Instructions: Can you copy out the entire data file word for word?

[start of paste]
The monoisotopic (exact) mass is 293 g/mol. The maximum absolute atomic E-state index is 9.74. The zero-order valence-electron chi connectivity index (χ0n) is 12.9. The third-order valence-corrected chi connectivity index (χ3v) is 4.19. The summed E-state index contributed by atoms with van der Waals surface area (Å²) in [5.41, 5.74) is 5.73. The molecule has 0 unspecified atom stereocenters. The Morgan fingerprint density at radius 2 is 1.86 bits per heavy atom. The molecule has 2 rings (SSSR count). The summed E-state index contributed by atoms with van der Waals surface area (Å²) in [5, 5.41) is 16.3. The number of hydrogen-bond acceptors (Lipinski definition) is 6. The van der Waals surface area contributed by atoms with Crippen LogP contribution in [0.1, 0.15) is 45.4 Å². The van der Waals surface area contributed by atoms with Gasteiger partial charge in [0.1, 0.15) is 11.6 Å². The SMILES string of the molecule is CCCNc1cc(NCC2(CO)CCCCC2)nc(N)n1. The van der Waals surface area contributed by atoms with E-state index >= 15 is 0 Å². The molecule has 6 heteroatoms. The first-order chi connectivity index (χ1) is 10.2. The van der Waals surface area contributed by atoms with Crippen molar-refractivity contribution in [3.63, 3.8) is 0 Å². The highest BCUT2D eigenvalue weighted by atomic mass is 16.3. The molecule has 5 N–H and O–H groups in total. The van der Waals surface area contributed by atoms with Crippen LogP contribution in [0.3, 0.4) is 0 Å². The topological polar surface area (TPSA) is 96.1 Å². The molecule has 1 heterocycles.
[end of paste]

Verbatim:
The monoisotopic (exact) mass is 293 g/mol. The maximum absolute atomic E-state index is 9.74. The zero-order valence-electron chi connectivity index (χ0n) is 12.9. The third-order valence-corrected chi connectivity index (χ3v) is 4.19. The summed E-state index contributed by atoms with van der Waals surface area (Å²) in [5.41, 5.74) is 5.73. The molecule has 0 unspecified atom stereocenters. The Morgan fingerprint density at radius 2 is 1.86 bits per heavy atom. The molecule has 2 rings (SSSR count). The summed E-state index contributed by atoms with van der Waals surface area (Å²) in [5, 5.41) is 16.3. The number of hydrogen-bond acceptors (Lipinski definition) is 6. The van der Waals surface area contributed by atoms with Crippen LogP contribution in [0.1, 0.15) is 45.4 Å². The van der Waals surface area contributed by atoms with Gasteiger partial charge in [0.1, 0.15) is 11.6 Å². The SMILES string of the molecule is CCCNc1cc(NCC2(CO)CCCCC2)nc(N)n1. The van der Waals surface area contributed by atoms with E-state index >= 15 is 0 Å². The molecule has 6 heteroatoms. The first-order chi connectivity index (χ1) is 10.2. The van der Waals surface area contributed by atoms with Crippen molar-refractivity contribution in [3.63, 3.8) is 0 Å². The highest BCUT2D eigenvalue weighted by atomic mass is 16.3. The molecule has 5 N–H and O–H groups in total. The van der Waals surface area contributed by atoms with Crippen LogP contribution in [0.3, 0.4) is 0 Å². The topological polar surface area (TPSA) is 96.1 Å². The molecule has 1 heterocycles.